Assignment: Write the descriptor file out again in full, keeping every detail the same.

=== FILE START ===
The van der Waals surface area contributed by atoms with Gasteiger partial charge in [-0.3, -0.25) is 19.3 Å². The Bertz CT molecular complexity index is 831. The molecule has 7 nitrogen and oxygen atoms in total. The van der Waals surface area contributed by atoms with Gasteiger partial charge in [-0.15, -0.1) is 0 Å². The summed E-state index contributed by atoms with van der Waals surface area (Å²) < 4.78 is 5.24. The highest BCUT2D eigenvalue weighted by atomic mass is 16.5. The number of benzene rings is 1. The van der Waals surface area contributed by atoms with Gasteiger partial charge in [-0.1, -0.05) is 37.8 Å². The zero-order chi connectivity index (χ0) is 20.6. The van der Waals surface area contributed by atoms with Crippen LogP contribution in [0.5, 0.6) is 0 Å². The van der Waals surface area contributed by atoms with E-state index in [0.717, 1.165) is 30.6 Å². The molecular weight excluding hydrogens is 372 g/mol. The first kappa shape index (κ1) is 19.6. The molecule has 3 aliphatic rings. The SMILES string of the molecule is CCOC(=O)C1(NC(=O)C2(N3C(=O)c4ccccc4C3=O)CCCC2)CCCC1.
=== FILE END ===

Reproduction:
The van der Waals surface area contributed by atoms with Gasteiger partial charge in [-0.3, -0.25) is 19.3 Å². The Bertz CT molecular complexity index is 831. The molecule has 7 nitrogen and oxygen atoms in total. The van der Waals surface area contributed by atoms with Gasteiger partial charge in [-0.15, -0.1) is 0 Å². The summed E-state index contributed by atoms with van der Waals surface area (Å²) < 4.78 is 5.24. The highest BCUT2D eigenvalue weighted by atomic mass is 16.5. The number of benzene rings is 1. The van der Waals surface area contributed by atoms with Gasteiger partial charge in [-0.1, -0.05) is 37.8 Å². The zero-order chi connectivity index (χ0) is 20.6. The van der Waals surface area contributed by atoms with Crippen LogP contribution in [0.5, 0.6) is 0 Å². The van der Waals surface area contributed by atoms with E-state index in [0.717, 1.165) is 30.6 Å². The molecular weight excluding hydrogens is 372 g/mol. The first kappa shape index (κ1) is 19.6. The molecule has 3 aliphatic rings. The SMILES string of the molecule is CCOC(=O)C1(NC(=O)C2(N3C(=O)c4ccccc4C3=O)CCCC2)CCCC1.